Response to President Trump’s Attempt to Erase Bears Ears and Grand Staircase–Escalante National Monuments

Dec 4, 2017

DENVER—President Donald Trump today signed proclamations abolishing Bears Ears and Grand Staircase–Escalante National Monuments. He is replacing them with five new and much smaller monuments. The Center for Western Priorities released the following statement from Executive Director Jennifer Rokala:

“Today President Trump is sacrificing tribal heritage, paleontological discoveries, and the small business owners who drive America’s outdoor economy, all in the name of coal, oil, and uranium. We’ve never seen an attack on America’s parks and public lands at this scale.

“This is the Trump legacy. He is the first president in American history to try to strip protections from millions of acres set aside for our children and grandchildren.”

Native American groups and sovereign tribal nations will immediately file suit to block President Trump’s proclamations in court. Mainstream legal scholars agree that the law, including the Antiquities Act of 1906 and the Federal Land Policy Management Act of 1976, does not give presidents the power to rescind national monument designations—Congress reserved that authority for itself.

Earlier this year, Interior Secretary Ryan Zinke’s sham “review” of national monuments concluded with a secret error-filled report that ignored the wishes of 2.8 million Americans who urged Trump and Zinke to keep America’s national monuments intact.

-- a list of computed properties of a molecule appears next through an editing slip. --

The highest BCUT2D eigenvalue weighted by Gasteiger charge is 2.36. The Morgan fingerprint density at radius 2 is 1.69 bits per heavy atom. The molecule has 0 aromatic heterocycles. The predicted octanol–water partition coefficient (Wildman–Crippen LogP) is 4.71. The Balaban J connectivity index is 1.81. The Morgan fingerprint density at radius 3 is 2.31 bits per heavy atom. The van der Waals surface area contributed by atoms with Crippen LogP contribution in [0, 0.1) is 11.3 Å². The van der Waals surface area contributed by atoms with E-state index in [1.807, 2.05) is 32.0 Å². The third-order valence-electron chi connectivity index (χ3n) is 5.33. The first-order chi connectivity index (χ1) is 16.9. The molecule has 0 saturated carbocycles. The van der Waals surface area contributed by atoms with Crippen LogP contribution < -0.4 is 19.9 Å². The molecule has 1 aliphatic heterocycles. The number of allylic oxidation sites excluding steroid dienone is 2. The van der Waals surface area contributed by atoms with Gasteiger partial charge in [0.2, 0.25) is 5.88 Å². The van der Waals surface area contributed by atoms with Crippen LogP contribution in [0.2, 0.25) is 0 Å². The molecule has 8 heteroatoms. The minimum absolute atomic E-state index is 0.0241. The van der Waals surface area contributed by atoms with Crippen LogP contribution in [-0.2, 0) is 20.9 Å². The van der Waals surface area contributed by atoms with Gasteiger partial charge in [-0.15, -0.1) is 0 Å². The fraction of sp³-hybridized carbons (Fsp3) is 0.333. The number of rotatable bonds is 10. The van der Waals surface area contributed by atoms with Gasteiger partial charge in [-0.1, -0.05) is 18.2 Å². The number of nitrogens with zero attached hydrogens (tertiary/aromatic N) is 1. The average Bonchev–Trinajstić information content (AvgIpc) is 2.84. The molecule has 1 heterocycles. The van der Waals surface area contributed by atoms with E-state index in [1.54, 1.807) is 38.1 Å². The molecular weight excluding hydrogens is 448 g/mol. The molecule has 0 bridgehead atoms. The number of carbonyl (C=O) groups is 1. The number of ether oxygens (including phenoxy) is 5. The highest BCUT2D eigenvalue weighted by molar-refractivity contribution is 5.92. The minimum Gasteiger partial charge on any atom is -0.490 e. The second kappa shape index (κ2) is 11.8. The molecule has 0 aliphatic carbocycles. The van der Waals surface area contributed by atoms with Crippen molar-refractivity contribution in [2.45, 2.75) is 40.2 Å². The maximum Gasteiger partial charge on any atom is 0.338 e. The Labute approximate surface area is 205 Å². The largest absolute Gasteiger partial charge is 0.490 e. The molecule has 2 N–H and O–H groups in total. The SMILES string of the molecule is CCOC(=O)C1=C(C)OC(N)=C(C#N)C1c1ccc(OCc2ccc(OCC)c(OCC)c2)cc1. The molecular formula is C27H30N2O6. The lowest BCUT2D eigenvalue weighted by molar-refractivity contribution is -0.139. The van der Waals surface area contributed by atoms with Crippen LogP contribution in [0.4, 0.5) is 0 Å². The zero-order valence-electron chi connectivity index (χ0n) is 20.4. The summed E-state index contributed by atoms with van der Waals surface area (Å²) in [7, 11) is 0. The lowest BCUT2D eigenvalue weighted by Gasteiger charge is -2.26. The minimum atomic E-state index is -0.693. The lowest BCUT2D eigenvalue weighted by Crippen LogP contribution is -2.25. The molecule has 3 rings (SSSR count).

Bears Ears National Monument was protected in 2016 at the behest of five sovereign tribal nations with a deep spiritual and cultural connection to the land. The national monument, which had first been proposed for conservation over 80 years ago, has one of the highest concentrations of cultural and archaeological sites in the nation. Prior to its protection, the archaeological sites in Bears Ears experience rampant looting and vandalism. President Trump’s decision threatens tens of thousands of cultural and archaeological sites.

Protected in 1996, Grand Staircase–Escalante National Monument has become an important economic driver for rural communities in southern Utah. The remote region was the last area to be mapped in the continental United States and today the unspoiled cliffs and plateaus of the monument serve as a living laboratory for researchers and explorers, drawing visitors from across the world. The monument has been described as a ‘treasure trove’ for paleontology, offering scientists a rare glimpse into the ancient environments of the American West. Paleontologists have discovered 25 unique dinosaur species and expect to find more; only six percent of Grand Staircase–Escalante has been surveyed by paleontologists so far.

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